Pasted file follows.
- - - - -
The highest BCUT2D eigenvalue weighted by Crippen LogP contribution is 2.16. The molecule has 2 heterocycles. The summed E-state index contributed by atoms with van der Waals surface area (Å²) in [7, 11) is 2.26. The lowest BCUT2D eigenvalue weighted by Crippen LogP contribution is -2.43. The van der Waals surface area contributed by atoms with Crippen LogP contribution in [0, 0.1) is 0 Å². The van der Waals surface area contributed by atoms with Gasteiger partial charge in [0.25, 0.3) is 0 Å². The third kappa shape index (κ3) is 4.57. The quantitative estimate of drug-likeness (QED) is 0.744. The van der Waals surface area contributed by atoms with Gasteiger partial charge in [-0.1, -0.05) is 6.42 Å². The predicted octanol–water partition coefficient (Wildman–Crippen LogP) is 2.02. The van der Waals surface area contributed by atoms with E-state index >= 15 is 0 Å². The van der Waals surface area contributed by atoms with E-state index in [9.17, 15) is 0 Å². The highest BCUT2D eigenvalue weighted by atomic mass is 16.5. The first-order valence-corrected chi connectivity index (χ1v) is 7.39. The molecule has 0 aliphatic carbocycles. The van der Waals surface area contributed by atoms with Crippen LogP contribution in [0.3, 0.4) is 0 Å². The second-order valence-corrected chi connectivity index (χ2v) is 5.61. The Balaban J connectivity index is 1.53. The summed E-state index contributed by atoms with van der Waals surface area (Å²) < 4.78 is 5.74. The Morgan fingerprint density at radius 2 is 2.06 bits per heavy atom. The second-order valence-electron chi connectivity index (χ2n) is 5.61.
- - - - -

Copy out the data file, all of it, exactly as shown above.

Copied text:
The highest BCUT2D eigenvalue weighted by Crippen LogP contribution is 2.16. The molecule has 2 heterocycles. The summed E-state index contributed by atoms with van der Waals surface area (Å²) in [7, 11) is 2.26. The lowest BCUT2D eigenvalue weighted by Crippen LogP contribution is -2.43. The van der Waals surface area contributed by atoms with Crippen LogP contribution in [0, 0.1) is 0 Å². The van der Waals surface area contributed by atoms with Gasteiger partial charge in [0.25, 0.3) is 0 Å². The third kappa shape index (κ3) is 4.57. The quantitative estimate of drug-likeness (QED) is 0.744. The van der Waals surface area contributed by atoms with Gasteiger partial charge in [-0.1, -0.05) is 6.42 Å². The predicted octanol–water partition coefficient (Wildman–Crippen LogP) is 2.02. The van der Waals surface area contributed by atoms with E-state index >= 15 is 0 Å². The van der Waals surface area contributed by atoms with E-state index in [9.17, 15) is 0 Å². The highest BCUT2D eigenvalue weighted by atomic mass is 16.5. The first-order valence-corrected chi connectivity index (χ1v) is 7.39. The molecule has 0 aliphatic carbocycles. The van der Waals surface area contributed by atoms with Crippen LogP contribution in [0.3, 0.4) is 0 Å². The second-order valence-corrected chi connectivity index (χ2v) is 5.61. The Balaban J connectivity index is 1.53. The summed E-state index contributed by atoms with van der Waals surface area (Å²) < 4.78 is 5.74. The Morgan fingerprint density at radius 2 is 2.06 bits per heavy atom. The second-order valence-electron chi connectivity index (χ2n) is 5.61.